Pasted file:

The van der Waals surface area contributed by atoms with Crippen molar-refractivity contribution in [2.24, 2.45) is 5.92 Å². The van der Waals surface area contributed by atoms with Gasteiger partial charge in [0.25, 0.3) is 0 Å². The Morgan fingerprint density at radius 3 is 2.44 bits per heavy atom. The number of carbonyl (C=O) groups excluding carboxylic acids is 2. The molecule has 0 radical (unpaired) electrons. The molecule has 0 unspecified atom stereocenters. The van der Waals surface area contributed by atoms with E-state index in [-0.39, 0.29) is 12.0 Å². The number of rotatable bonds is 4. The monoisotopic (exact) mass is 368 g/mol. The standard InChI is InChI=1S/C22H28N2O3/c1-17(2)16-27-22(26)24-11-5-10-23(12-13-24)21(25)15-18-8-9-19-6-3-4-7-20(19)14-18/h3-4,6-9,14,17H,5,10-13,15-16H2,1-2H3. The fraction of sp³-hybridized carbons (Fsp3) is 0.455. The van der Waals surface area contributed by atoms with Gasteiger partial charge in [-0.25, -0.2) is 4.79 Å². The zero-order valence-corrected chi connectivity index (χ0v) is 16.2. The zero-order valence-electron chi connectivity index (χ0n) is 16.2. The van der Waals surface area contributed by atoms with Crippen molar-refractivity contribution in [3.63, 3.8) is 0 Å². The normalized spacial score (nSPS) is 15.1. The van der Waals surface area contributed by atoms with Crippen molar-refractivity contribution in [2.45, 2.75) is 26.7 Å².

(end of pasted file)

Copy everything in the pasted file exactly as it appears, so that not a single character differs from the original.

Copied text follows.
The van der Waals surface area contributed by atoms with Crippen molar-refractivity contribution in [2.24, 2.45) is 5.92 Å². The van der Waals surface area contributed by atoms with Gasteiger partial charge in [0.25, 0.3) is 0 Å². The Morgan fingerprint density at radius 3 is 2.44 bits per heavy atom. The number of carbonyl (C=O) groups excluding carboxylic acids is 2. The molecule has 0 radical (unpaired) electrons. The molecule has 0 unspecified atom stereocenters. The van der Waals surface area contributed by atoms with E-state index in [-0.39, 0.29) is 12.0 Å². The number of rotatable bonds is 4. The monoisotopic (exact) mass is 368 g/mol. The standard InChI is InChI=1S/C22H28N2O3/c1-17(2)16-27-22(26)24-11-5-10-23(12-13-24)21(25)15-18-8-9-19-6-3-4-7-20(19)14-18/h3-4,6-9,14,17H,5,10-13,15-16H2,1-2H3. The fraction of sp³-hybridized carbons (Fsp3) is 0.455. The van der Waals surface area contributed by atoms with Gasteiger partial charge in [-0.25, -0.2) is 4.79 Å². The zero-order valence-corrected chi connectivity index (χ0v) is 16.2. The zero-order valence-electron chi connectivity index (χ0n) is 16.2. The van der Waals surface area contributed by atoms with Crippen molar-refractivity contribution in [3.63, 3.8) is 0 Å². The normalized spacial score (nSPS) is 15.1. The van der Waals surface area contributed by atoms with Crippen molar-refractivity contribution in [2.45, 2.75) is 26.7 Å².